Physics - 19.07.2013
Scientists confirm neutrinos shift between three interchangeable types
Scientists confirm neutrinos shift between three interchangeable types
New research has shown that subatomic particles called neutrinos have a previously unseen identity-shifting property. The results confirm early indications that neutrinos change between different types, or oscillate, in three ways where they had previously only been seen oscillating in two ways. Scientists from the T2K collaboration, which involves Dr Yoshi Uchida and Dr Morgan Wascko from Imperial's Department of Physics, made the announcement at a meeting of the European Physical Society in Stockholm, today.

Physics - 17.07.2013
Playing with glass safely -- and making it stronger
Researchers at Yale have developed a way to alter the microanatomy of glass and measure how the changes affect the material's overall character - offering new possibilities for tailoring glass with unusual strength and flexibility. The method also applies to a wide variety of materials other than glass, including conventional metals like steels, porous materials, natural materials, and composites.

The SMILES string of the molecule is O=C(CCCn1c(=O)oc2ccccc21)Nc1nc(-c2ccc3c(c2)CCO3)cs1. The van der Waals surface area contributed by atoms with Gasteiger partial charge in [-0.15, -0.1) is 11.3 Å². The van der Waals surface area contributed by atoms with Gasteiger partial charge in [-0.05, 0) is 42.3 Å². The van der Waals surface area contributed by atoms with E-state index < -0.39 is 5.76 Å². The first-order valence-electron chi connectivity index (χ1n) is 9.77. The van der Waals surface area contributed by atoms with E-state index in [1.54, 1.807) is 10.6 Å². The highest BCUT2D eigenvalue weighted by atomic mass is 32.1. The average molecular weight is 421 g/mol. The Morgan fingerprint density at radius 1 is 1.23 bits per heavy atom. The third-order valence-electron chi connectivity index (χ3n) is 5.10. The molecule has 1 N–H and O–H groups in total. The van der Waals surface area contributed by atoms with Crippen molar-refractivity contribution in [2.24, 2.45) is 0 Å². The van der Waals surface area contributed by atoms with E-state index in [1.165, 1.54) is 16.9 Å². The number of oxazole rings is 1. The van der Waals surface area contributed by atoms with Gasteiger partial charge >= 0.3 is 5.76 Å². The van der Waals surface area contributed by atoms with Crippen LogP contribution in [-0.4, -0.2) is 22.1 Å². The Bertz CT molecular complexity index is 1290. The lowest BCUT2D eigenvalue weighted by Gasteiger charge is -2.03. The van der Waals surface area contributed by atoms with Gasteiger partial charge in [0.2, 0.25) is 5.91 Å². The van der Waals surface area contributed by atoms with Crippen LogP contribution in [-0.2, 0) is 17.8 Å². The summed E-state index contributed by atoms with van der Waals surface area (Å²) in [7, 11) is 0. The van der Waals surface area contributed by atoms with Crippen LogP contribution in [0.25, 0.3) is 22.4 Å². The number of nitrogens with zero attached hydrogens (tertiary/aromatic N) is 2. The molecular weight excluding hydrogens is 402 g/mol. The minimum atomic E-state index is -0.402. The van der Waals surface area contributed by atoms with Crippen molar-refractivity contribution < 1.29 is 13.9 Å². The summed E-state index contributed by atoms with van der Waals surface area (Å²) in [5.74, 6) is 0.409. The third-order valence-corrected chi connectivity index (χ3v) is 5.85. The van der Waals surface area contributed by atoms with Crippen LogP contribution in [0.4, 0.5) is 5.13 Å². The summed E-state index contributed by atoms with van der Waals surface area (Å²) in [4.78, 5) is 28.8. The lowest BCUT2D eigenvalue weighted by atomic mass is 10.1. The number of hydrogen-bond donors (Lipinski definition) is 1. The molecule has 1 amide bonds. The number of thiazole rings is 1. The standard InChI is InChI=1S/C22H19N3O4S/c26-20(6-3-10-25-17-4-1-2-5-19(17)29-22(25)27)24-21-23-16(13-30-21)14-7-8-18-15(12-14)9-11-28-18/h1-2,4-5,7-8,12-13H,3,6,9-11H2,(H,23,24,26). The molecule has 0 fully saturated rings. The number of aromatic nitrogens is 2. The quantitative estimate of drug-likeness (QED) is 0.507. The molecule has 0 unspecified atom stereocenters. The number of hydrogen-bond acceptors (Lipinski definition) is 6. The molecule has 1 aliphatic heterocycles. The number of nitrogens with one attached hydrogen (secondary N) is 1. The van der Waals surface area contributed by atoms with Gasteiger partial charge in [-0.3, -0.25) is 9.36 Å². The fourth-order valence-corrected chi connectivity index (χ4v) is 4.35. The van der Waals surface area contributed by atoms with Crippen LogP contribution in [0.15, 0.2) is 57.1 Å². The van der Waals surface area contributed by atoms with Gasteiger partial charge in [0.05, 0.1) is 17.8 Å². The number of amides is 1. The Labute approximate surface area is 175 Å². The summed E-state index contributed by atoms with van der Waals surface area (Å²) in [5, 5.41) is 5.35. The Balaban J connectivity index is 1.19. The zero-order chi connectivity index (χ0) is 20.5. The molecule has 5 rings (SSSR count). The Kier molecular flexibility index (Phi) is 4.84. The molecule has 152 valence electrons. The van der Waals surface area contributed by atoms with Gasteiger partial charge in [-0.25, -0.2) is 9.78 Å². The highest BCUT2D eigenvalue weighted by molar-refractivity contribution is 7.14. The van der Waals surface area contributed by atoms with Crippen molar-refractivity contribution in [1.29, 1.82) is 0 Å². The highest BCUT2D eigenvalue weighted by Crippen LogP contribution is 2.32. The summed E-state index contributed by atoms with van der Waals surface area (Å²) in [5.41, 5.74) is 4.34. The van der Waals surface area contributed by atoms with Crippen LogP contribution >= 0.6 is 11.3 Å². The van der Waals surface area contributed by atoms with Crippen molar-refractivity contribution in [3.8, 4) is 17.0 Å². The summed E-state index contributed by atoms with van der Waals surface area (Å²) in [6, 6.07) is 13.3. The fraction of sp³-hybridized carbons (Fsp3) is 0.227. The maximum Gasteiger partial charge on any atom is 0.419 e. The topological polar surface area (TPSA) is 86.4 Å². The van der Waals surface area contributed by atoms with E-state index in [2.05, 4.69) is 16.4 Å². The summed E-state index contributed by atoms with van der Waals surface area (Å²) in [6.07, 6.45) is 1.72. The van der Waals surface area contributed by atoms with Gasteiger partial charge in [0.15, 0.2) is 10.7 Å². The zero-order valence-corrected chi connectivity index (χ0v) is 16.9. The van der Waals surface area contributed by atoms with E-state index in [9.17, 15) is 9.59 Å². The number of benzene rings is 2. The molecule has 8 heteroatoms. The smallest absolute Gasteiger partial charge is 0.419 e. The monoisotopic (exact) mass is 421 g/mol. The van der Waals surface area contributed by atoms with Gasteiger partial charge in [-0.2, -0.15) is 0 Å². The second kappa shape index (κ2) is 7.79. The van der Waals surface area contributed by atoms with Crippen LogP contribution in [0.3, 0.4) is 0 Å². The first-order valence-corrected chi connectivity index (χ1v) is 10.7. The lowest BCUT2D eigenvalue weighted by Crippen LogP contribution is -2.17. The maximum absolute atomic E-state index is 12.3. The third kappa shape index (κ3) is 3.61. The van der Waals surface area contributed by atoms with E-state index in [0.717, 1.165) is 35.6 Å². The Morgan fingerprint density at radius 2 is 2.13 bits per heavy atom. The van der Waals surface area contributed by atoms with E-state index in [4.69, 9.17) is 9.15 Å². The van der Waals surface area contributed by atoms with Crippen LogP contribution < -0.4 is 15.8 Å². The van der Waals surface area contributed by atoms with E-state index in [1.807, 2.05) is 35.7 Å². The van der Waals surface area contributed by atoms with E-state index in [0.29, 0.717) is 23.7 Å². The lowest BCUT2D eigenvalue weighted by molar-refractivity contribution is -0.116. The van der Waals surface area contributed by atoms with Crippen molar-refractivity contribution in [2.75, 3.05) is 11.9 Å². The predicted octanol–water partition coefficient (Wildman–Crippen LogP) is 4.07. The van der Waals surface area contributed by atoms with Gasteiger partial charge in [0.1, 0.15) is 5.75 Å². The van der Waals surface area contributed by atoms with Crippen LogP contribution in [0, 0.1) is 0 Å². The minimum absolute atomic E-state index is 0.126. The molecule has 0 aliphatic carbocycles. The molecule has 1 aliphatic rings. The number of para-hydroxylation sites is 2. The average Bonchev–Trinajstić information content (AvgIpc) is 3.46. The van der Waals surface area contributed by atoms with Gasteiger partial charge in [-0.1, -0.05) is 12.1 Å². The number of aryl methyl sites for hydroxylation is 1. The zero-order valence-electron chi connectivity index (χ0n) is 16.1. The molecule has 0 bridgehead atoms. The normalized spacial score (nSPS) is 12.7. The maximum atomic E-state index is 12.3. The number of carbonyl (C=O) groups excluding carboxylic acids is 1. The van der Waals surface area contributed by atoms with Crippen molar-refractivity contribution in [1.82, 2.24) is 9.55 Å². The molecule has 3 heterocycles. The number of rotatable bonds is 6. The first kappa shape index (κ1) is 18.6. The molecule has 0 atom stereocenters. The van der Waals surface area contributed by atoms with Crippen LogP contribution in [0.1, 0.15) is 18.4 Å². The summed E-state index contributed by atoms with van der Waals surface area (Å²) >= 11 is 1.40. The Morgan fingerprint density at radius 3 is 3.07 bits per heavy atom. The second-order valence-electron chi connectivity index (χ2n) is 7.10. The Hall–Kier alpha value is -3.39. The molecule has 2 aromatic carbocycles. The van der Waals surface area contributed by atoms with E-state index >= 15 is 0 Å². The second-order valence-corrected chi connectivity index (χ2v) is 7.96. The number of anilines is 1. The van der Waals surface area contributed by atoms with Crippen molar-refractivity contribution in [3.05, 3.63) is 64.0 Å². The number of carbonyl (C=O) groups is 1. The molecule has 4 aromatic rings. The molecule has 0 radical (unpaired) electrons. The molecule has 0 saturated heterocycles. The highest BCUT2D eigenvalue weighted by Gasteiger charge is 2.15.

Electroengineering - Physics - 16.07.2013
Finding the keys to boiling heat transfer
Understanding the properties that control surface dissipation of heat could lead to improved power plants and electronics with high heat-transfer rates. A team of MIT researchers has succeeded in carrying out the first systematic investigation of the factors that control boiling heat transfer from a surface to a liquid.

Physics - Electroengineering - 15.07.2013
'Heavy fermion' pairing may help explain superconductors
'Heavy fermion' pairing may help explain superconductors
CeCoIn 5 is an oxymoron. It's a "heavy fermion" material, in which electrons act like their mass is 1,000 times what it should be, because moving electrons interact magnetically with its atoms and slow down. But it also can be a superconductor, in which an electric current flows without resistance, when its super heavy electrons join in "Cooper pairs" that are magnetically neutral and avoid magnetic interference.